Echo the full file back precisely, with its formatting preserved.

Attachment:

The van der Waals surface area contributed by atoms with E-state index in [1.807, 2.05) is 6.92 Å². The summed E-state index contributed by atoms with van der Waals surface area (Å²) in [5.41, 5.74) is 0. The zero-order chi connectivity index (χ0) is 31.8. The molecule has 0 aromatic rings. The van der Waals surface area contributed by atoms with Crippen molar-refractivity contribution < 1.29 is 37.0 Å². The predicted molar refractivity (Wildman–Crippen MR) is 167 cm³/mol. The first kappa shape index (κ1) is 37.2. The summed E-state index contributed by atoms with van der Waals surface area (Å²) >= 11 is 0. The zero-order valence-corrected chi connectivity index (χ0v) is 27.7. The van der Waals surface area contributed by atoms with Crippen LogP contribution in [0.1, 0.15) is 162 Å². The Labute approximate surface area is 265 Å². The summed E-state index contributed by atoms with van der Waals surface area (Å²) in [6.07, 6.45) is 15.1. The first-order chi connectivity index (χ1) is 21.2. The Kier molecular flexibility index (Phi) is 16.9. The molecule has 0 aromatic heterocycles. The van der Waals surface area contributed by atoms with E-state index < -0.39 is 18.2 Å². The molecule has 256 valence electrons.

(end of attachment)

The van der Waals surface area contributed by atoms with E-state index in [1.807, 2.05) is 6.92 Å². The summed E-state index contributed by atoms with van der Waals surface area (Å²) in [5.41, 5.74) is 0. The zero-order chi connectivity index (χ0) is 31.8. The molecule has 0 aromatic rings. The van der Waals surface area contributed by atoms with Crippen molar-refractivity contribution < 1.29 is 37.0 Å². The predicted molar refractivity (Wildman–Crippen MR) is 167 cm³/mol. The first kappa shape index (κ1) is 37.2. The summed E-state index contributed by atoms with van der Waals surface area (Å²) >= 11 is 0. The zero-order valence-corrected chi connectivity index (χ0v) is 27.7. The van der Waals surface area contributed by atoms with Crippen LogP contribution in [0.1, 0.15) is 162 Å². The Labute approximate surface area is 265 Å². The summed E-state index contributed by atoms with van der Waals surface area (Å²) in [6.07, 6.45) is 15.1. The first-order chi connectivity index (χ1) is 21.2. The Kier molecular flexibility index (Phi) is 16.9. The molecule has 0 aromatic heterocycles. The van der Waals surface area contributed by atoms with E-state index < -0.39 is 18.2 Å². The molecule has 256 valence electrons.